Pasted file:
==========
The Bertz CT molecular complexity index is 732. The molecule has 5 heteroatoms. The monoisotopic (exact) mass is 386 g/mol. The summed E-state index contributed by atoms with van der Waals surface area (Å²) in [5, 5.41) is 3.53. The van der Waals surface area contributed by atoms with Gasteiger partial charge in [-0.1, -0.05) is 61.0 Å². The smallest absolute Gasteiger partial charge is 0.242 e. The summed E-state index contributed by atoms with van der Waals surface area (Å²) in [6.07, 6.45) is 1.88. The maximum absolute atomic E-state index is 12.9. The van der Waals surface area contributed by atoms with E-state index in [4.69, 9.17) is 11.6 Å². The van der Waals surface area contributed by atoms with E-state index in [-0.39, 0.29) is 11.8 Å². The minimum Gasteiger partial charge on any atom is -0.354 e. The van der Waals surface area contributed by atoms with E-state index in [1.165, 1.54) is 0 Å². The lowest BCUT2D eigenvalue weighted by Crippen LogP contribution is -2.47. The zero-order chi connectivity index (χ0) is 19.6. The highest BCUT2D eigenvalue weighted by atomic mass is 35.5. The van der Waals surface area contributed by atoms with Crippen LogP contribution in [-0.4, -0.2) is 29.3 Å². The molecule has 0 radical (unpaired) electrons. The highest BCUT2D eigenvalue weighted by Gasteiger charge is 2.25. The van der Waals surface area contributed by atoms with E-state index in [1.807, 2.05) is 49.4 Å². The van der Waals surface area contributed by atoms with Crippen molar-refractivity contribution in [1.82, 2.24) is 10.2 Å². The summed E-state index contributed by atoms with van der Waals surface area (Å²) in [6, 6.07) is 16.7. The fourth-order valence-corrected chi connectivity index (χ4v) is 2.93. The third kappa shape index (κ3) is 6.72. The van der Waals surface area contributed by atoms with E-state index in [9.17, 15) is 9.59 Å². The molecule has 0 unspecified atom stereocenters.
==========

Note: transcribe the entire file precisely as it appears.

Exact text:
The Bertz CT molecular complexity index is 732. The molecule has 5 heteroatoms. The monoisotopic (exact) mass is 386 g/mol. The summed E-state index contributed by atoms with van der Waals surface area (Å²) in [5, 5.41) is 3.53. The van der Waals surface area contributed by atoms with Gasteiger partial charge in [-0.1, -0.05) is 61.0 Å². The smallest absolute Gasteiger partial charge is 0.242 e. The summed E-state index contributed by atoms with van der Waals surface area (Å²) in [6.07, 6.45) is 1.88. The maximum absolute atomic E-state index is 12.9. The van der Waals surface area contributed by atoms with E-state index in [4.69, 9.17) is 11.6 Å². The van der Waals surface area contributed by atoms with E-state index in [-0.39, 0.29) is 11.8 Å². The minimum Gasteiger partial charge on any atom is -0.354 e. The van der Waals surface area contributed by atoms with E-state index in [1.165, 1.54) is 0 Å². The lowest BCUT2D eigenvalue weighted by Crippen LogP contribution is -2.47. The zero-order chi connectivity index (χ0) is 19.6. The highest BCUT2D eigenvalue weighted by atomic mass is 35.5. The van der Waals surface area contributed by atoms with Crippen LogP contribution in [-0.4, -0.2) is 29.3 Å². The molecule has 0 radical (unpaired) electrons. The highest BCUT2D eigenvalue weighted by Gasteiger charge is 2.25. The van der Waals surface area contributed by atoms with E-state index in [1.807, 2.05) is 49.4 Å². The van der Waals surface area contributed by atoms with Crippen molar-refractivity contribution in [1.82, 2.24) is 10.2 Å². The summed E-state index contributed by atoms with van der Waals surface area (Å²) in [6, 6.07) is 16.7. The fourth-order valence-corrected chi connectivity index (χ4v) is 2.93. The third kappa shape index (κ3) is 6.72. The van der Waals surface area contributed by atoms with E-state index in [9.17, 15) is 9.59 Å². The molecule has 0 unspecified atom stereocenters.